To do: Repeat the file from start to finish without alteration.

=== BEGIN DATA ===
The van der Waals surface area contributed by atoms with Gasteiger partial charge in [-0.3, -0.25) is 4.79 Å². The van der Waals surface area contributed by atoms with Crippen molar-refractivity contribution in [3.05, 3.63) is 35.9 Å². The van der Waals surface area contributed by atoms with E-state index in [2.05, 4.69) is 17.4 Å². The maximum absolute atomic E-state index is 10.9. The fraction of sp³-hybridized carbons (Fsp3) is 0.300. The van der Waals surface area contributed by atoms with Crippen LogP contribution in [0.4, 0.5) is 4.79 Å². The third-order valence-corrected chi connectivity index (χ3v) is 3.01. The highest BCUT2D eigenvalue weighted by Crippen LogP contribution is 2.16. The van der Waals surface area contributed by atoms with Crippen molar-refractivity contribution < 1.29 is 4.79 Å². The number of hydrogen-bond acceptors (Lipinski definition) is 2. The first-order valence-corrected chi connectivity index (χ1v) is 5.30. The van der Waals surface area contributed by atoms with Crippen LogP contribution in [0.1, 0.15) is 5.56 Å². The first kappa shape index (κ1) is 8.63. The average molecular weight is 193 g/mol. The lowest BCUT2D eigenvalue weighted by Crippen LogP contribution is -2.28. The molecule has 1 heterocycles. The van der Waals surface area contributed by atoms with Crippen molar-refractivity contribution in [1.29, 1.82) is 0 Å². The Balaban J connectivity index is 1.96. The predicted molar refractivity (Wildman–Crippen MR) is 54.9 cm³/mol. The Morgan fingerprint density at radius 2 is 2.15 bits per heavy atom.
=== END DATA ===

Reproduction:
The van der Waals surface area contributed by atoms with Gasteiger partial charge in [-0.3, -0.25) is 4.79 Å². The van der Waals surface area contributed by atoms with Crippen molar-refractivity contribution in [3.05, 3.63) is 35.9 Å². The van der Waals surface area contributed by atoms with E-state index in [2.05, 4.69) is 17.4 Å². The maximum absolute atomic E-state index is 10.9. The fraction of sp³-hybridized carbons (Fsp3) is 0.300. The van der Waals surface area contributed by atoms with Crippen LogP contribution in [0.4, 0.5) is 4.79 Å². The third-order valence-corrected chi connectivity index (χ3v) is 3.01. The highest BCUT2D eigenvalue weighted by Crippen LogP contribution is 2.16. The van der Waals surface area contributed by atoms with Crippen molar-refractivity contribution < 1.29 is 4.79 Å². The number of hydrogen-bond acceptors (Lipinski definition) is 2. The first-order valence-corrected chi connectivity index (χ1v) is 5.30. The van der Waals surface area contributed by atoms with Crippen LogP contribution in [0.1, 0.15) is 5.56 Å². The first kappa shape index (κ1) is 8.63. The average molecular weight is 193 g/mol. The lowest BCUT2D eigenvalue weighted by Crippen LogP contribution is -2.28. The molecule has 1 heterocycles. The van der Waals surface area contributed by atoms with Crippen molar-refractivity contribution in [1.29, 1.82) is 0 Å². The Balaban J connectivity index is 1.96. The predicted molar refractivity (Wildman–Crippen MR) is 54.9 cm³/mol. The Morgan fingerprint density at radius 2 is 2.15 bits per heavy atom.